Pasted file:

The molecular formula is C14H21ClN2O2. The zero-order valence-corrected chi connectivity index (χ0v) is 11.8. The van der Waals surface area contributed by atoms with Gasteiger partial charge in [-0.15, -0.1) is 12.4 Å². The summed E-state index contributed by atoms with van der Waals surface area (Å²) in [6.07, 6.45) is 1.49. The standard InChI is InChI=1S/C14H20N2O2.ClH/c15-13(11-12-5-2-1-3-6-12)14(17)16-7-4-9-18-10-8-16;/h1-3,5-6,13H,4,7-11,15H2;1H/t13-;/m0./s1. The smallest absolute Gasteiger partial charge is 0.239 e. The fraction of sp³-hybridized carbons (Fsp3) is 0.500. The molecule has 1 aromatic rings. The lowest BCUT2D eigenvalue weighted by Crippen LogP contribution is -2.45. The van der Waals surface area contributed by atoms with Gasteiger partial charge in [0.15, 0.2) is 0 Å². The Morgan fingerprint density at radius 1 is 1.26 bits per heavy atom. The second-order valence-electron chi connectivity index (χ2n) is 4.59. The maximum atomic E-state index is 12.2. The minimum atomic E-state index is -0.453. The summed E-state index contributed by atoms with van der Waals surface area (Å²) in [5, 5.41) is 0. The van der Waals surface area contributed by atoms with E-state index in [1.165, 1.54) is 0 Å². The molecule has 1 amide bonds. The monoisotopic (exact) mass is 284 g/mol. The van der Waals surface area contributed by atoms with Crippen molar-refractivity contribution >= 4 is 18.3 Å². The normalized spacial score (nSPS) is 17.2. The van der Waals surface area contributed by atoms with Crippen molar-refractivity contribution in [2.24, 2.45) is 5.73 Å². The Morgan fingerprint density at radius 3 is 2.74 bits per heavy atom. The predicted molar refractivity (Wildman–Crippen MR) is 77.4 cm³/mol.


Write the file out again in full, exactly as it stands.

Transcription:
The molecular formula is C14H21ClN2O2. The zero-order valence-corrected chi connectivity index (χ0v) is 11.8. The van der Waals surface area contributed by atoms with Gasteiger partial charge in [-0.15, -0.1) is 12.4 Å². The summed E-state index contributed by atoms with van der Waals surface area (Å²) in [6.07, 6.45) is 1.49. The standard InChI is InChI=1S/C14H20N2O2.ClH/c15-13(11-12-5-2-1-3-6-12)14(17)16-7-4-9-18-10-8-16;/h1-3,5-6,13H,4,7-11,15H2;1H/t13-;/m0./s1. The smallest absolute Gasteiger partial charge is 0.239 e. The fraction of sp³-hybridized carbons (Fsp3) is 0.500. The molecule has 1 aromatic rings. The lowest BCUT2D eigenvalue weighted by Crippen LogP contribution is -2.45. The van der Waals surface area contributed by atoms with Gasteiger partial charge in [0.15, 0.2) is 0 Å². The Morgan fingerprint density at radius 1 is 1.26 bits per heavy atom. The second-order valence-electron chi connectivity index (χ2n) is 4.59. The maximum atomic E-state index is 12.2. The minimum atomic E-state index is -0.453. The summed E-state index contributed by atoms with van der Waals surface area (Å²) in [5, 5.41) is 0. The van der Waals surface area contributed by atoms with E-state index in [1.165, 1.54) is 0 Å². The molecule has 1 amide bonds. The monoisotopic (exact) mass is 284 g/mol. The van der Waals surface area contributed by atoms with Crippen molar-refractivity contribution >= 4 is 18.3 Å². The normalized spacial score (nSPS) is 17.2. The van der Waals surface area contributed by atoms with Crippen molar-refractivity contribution in [2.24, 2.45) is 5.73 Å². The Morgan fingerprint density at radius 3 is 2.74 bits per heavy atom. The predicted molar refractivity (Wildman–Crippen MR) is 77.4 cm³/mol.